Over the last few days, as the results of the British people’s referendum on whether to remain in the European Union (EU) or to leave the EU have become clear, there have been many comparisons to divorce and nasty divorce at that. But is it a fair comparison? Is it really a nasty divorce or merely a typical divorce, with all the normal feelings and emotions, the highs and lows that go with it?
First you have the spouse who is unhappy, unsatisfied or unwilling to continue with the relationship, for whatever reason, who breaks the news. Often that spouse feels relief and some level of elation that they have taken the first step towards unwinding the relationship. But then feelings of “what now” and “watch what you wish for” come into play, often causing some level of regret. This is the “Leave” group.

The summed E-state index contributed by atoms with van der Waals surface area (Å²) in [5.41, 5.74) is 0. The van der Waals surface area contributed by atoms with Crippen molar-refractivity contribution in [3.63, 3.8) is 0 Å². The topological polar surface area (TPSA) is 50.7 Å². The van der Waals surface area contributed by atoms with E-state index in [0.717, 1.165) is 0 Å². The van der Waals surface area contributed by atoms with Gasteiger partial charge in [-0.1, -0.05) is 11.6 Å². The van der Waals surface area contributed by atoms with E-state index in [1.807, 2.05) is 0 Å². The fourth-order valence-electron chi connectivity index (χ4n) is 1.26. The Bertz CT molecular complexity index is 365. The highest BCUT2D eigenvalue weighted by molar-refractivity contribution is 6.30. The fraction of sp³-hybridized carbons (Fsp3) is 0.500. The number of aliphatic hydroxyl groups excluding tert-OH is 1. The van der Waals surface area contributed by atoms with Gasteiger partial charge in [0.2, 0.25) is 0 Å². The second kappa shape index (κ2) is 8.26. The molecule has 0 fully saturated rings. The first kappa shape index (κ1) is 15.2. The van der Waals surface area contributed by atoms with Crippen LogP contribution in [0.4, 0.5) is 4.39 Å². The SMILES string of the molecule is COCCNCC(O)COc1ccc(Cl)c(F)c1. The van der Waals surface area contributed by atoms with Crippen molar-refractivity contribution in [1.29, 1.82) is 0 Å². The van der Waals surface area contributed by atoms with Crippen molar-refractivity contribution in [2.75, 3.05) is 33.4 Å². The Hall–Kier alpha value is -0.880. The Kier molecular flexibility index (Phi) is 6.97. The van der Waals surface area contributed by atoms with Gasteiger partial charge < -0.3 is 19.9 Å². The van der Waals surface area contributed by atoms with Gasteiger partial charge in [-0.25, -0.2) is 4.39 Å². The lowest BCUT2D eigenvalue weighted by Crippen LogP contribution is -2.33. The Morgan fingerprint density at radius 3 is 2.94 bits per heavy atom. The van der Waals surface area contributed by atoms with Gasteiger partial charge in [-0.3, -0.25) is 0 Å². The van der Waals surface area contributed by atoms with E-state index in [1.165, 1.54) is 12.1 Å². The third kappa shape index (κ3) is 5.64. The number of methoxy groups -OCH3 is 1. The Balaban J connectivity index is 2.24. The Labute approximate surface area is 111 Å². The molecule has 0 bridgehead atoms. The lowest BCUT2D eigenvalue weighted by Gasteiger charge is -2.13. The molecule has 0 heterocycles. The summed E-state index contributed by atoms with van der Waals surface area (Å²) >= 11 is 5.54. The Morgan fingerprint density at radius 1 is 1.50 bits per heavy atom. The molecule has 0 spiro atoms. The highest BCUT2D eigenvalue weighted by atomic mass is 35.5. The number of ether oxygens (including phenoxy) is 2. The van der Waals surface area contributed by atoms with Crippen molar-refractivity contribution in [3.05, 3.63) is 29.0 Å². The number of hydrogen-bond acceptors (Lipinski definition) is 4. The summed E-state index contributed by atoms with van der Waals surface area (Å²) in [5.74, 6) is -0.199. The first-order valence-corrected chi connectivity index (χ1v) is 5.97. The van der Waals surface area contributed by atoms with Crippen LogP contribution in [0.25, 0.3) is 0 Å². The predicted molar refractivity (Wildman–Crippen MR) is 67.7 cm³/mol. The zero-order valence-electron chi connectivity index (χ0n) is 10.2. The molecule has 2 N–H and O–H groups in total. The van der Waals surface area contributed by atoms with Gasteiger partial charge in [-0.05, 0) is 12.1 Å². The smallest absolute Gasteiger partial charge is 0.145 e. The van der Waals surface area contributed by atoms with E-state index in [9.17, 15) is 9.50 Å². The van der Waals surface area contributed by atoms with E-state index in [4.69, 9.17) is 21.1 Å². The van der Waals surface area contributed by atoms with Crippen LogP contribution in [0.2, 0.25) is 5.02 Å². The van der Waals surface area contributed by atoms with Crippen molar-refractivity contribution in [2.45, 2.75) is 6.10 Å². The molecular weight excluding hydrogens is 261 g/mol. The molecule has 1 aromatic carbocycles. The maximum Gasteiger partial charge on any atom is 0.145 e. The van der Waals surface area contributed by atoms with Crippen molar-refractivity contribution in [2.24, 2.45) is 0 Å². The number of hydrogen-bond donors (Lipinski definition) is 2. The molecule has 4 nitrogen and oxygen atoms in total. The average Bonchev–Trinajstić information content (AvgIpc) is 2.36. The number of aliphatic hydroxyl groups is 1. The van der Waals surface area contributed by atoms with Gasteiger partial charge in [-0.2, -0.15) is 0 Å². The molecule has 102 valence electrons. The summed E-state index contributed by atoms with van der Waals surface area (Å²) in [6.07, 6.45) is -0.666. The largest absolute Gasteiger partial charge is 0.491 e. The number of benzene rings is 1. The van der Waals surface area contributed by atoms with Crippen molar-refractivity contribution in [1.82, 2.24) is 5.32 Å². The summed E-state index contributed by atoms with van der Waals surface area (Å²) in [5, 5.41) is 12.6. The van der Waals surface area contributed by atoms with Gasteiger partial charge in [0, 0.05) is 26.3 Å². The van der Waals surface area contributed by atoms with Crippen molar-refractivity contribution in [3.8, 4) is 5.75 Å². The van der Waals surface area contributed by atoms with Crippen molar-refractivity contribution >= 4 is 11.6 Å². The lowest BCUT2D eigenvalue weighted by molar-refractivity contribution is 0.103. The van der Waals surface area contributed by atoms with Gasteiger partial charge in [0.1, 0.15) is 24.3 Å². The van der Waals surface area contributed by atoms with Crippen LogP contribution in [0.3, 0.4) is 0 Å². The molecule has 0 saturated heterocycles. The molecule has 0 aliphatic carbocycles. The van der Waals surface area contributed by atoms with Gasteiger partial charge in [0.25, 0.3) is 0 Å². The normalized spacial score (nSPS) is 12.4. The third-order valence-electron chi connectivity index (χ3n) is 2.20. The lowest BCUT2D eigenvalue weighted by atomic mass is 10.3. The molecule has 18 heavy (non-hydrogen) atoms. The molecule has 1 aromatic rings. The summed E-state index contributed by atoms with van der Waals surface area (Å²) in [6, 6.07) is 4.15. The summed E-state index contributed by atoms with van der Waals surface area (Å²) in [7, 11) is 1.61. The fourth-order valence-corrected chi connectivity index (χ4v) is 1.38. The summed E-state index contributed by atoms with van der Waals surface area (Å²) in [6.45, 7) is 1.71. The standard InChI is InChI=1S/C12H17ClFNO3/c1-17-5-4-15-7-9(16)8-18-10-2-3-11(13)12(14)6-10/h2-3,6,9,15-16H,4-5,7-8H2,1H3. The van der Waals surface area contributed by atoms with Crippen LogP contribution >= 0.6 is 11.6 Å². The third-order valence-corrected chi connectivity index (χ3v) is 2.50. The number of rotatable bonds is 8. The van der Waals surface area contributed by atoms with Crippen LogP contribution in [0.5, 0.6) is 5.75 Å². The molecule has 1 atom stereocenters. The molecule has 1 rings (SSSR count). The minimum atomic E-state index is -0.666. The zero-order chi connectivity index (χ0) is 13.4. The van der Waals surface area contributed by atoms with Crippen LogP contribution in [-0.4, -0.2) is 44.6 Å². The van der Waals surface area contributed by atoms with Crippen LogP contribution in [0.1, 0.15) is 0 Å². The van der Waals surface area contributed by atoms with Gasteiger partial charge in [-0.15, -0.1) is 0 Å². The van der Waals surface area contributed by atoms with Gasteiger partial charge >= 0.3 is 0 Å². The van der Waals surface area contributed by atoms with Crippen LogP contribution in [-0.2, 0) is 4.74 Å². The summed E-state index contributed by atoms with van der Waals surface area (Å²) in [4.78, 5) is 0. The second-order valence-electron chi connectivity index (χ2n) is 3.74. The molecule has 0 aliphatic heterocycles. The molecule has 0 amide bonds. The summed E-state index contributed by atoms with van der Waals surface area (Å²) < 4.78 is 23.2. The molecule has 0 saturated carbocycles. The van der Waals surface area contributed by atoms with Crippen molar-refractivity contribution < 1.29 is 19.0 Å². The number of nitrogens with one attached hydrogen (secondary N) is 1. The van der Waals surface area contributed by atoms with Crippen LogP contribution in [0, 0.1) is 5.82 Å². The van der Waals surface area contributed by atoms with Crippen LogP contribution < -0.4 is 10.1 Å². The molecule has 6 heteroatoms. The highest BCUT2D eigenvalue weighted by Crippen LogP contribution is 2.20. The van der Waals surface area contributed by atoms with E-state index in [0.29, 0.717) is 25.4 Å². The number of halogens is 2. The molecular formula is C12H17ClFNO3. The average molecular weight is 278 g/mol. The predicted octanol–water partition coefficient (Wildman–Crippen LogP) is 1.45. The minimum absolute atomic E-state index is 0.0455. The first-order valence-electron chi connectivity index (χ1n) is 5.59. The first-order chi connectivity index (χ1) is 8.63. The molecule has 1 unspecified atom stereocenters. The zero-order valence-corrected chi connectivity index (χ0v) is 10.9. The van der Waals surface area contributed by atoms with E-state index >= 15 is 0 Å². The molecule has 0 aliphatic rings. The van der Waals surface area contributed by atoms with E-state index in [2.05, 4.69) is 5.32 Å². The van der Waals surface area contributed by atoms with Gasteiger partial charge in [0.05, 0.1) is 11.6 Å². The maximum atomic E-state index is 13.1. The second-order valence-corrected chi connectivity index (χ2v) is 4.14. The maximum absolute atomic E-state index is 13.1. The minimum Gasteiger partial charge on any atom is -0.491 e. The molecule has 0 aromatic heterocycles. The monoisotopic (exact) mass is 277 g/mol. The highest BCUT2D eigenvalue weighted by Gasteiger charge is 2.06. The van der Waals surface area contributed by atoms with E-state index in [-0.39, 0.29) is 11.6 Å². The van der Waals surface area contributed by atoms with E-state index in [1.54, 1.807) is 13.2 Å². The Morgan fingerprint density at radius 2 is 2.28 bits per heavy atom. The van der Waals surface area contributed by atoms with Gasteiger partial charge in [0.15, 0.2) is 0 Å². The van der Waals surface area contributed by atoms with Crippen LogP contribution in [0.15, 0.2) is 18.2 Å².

The othe spouse reacts with hurt and anger, often jumping to conclusions and making all kinds of threats. This is the “Remain” group. EU President, Jean-Claude Juncker, reacted that way to Britain’s vote to leave: basically saying the politically tactful version of “don’t let the door hit you in the butt on the way out”. Angela Merkel, the German Chancellor, reacted in the same way after the results were confirmed—basically telling Britain, “if that’s what you want, then get out!.” After a couple of days, however, as the emotions settled down and calmer heads started to prevail, Merkel recanted and said there was no need to be nasty or hasty and that the EU would work with Britain towards a mutually agreeable transformation.
In much the same way, the emotions in a divorce eventually settle down (often sooner with the right support and/or professional help). When this happens, the two spouses are better able to make decisions on what their future relationship will look like.
This is true of the EU and Britain. There will be a continued relationship, though what it looks like is currently anyone’s guess. The only thing we know for certain is that it is going to look much better if they work together than if they fight. Much like the future relationship of two spouses who work together to restructure their family will.